How did you meet Patty Ann?

I just happened to meet her in a bowling center in Springfield, Ill., in 1983 or 1984. She and her husband, Cliff Tarpley, were giving instructions to anybody who wanted some help with their game. I was there a few days and took some lessons and their weekend seminar. They changed my whole game; I really owe it to them.


What did they do?

They taught me how to bowl! I was trying to be a cranker before I met them.


How did your bowling advance to its current level?

Actually, for the first couple of years, I didn't know what I was doing. My friends helped me, and I had one guy at the bowling center who drilled my equipment—he tried to help me and taught me the four-step approach.

When I met Patty Ann, that's when I learned good, basic technique—good approach, good swing. She really didn't work on releases or anything like that. That's stuff I picked up from other people, but she gave me a good, classic form and made me playable. The next year, I was averaging 195 and went up from there.

I have to give Patty and Cliff the credit for my game today. Yes, I had a lot of free time to practice cause I worked nights for three years, and I bowled every day and practiced. I had a very good situation with the bowling alley in Arizona. They let me come in and practice, and they didn't charge me. I bowled with a lot of good bowlers out there.


How did you get to bowl free?

It was with a Fair Lanes, and the guys I practiced with had their PBA cards, so they let me bowl.


Are you involved with all of the new equipment these days?

I have a lot of equipment, but not much updated equipment. I think the newest ball I own—as far as new ball out on the market—is a Gyro Pro Reactive Resin.


Do you read a lot about bowling?

Do I study the game? Basically, I try to keep up on everything. It's hard to keep up with equipment nowadays, but I have some really good people who help me and drill for me: The Strike Zone with Scott Bailey, and the World Class Pro Shop in Baltimore with Mark Anderson and John Gaines. Gaines is a very competitive bowler throughout the nation, and he helps me keep up a lot.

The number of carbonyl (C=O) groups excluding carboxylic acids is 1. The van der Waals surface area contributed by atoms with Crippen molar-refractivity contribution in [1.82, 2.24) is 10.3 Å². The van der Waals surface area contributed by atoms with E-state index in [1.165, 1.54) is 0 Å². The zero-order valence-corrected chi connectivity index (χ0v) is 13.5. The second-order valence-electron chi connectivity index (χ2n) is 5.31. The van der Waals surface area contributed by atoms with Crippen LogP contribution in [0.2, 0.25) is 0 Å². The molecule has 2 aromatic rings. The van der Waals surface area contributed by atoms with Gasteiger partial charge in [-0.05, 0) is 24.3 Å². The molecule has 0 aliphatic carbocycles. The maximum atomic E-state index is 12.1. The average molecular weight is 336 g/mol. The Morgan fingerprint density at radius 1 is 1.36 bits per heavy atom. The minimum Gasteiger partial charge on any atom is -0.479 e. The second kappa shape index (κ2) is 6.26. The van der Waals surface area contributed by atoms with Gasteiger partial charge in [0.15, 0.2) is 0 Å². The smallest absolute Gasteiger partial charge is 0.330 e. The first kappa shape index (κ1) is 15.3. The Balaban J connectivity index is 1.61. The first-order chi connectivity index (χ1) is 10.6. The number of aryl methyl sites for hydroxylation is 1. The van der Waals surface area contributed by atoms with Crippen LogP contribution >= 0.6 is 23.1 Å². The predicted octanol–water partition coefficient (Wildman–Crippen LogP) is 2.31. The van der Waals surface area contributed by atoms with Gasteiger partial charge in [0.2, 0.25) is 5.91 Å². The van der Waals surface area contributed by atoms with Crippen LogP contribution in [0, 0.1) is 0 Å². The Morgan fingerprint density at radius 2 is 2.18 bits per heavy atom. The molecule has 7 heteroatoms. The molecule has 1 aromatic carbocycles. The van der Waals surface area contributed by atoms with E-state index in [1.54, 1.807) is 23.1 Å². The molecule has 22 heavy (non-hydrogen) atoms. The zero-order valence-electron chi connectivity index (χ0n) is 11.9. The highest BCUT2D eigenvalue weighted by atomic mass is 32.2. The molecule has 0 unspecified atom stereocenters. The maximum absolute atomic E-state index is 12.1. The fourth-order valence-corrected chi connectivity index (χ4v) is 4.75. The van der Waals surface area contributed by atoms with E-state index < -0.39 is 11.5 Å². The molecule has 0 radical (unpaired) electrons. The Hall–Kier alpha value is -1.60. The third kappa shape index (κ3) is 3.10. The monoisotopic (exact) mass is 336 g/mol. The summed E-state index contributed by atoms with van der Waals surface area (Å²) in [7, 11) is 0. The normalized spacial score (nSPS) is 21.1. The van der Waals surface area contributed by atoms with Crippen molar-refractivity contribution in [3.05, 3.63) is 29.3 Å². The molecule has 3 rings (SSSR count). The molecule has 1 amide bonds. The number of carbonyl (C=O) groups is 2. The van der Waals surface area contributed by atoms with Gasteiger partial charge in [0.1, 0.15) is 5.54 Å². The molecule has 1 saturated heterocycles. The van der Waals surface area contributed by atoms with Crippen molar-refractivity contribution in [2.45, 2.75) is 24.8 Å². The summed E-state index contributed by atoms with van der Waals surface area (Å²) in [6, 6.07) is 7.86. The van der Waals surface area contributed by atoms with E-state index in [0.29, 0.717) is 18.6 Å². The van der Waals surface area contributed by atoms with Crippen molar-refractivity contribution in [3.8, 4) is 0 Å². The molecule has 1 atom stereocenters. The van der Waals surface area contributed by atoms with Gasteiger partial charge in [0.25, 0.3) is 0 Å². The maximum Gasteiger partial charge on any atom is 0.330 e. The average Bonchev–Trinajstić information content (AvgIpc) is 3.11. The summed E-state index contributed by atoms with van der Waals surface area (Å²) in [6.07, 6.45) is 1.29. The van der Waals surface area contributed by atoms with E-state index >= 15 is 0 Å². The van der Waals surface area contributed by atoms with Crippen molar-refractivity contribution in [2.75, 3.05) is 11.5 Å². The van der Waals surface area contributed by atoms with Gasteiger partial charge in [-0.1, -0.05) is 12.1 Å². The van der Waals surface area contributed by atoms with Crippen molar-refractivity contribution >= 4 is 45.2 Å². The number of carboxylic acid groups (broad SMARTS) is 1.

How do you like the game today? Do you feel you're at a disadvantage because you're not someone who winds up and throws right? You're a down-the-boards player.

I think the down-the-boards players today have the advantage. I don't like seeing the conditions that we have out there today—the conditions that are conducive to high scores. We should go to conditions that promote good shot-making. I believe that most of these scratch bowlers feel that way today.

Equipment has revolutionized the game. I personally don't throw the reactive-resin equipment a lot. I did throw it in the finals after I threw the 179 game with my urethane ball and I was able to find a really playable shot.

Personally, I'd like to see the conditions a little tougher and the equipment a little less explosive.


Do you think the younger players understand the scoring conditions of 20 and 30 years ago when a 630 series was something to be proud of?

I don't think they have a concept of how much the equipment and the lane conditions—even the pins—have changed the scoring in the game today. You carry a 200 average 20 years ago, and you were a player. Nowadays, a 200 average is not really indicative of your skill level.


You had a 300 game today.

I hit the pocket three times! What does that tell you about today's conditions and equipment? I really didn't hit the pocket solid but three times.


Are you less happy or proud about this 300 game than you would have been, say, 20 years ago?

Absolutely not. Today, 300s are pretty commonplace, and sure, every time you throw one you feel good about it. But it's not the same as 20 years ago. I wasn't bowling 20 years ago—don't get me wrong, I didn't start bowling until 1980—but I know what was out there 20 years ago. Still, I was pumped up when I shot it. I threw one good ball the whole game and that was the 12th shot—and that's the important one.


How important is bowling in your life?

It's No. 2. The main thing in my life is my wife, Karen. Without her support, I never would have gotten this far. She's really been a force behind me, and she's coached me, even though she doesn't know anything about bowling. She's watched my game for so many years that she knows when I'm throwing my hip out of the shot or I'm not staying down at the line or I'm not following through.

She knows these things by watching me, and she tells me. She told me today that I was pulling my hip out of the shot. I got my hip back in, and I started throwing strikes.


Have these Masters tournaments inspired you to become a better bowler?

Absolutely. This is the best scratch tournament in the area, and you have the most competitive players. We're up to 350 members now and that's phenomenal. When the Masters goes to two tournaments a month in 1995, you're going to see a lot of participation. It will be a really competitive year out there.


Any closing thoughts?

I'd like to thank Mike Hahn for the effort he's put into the Masters tournaments. He's done a lot for the scratch bowlers in this area, and he deserves a lot of credit. ·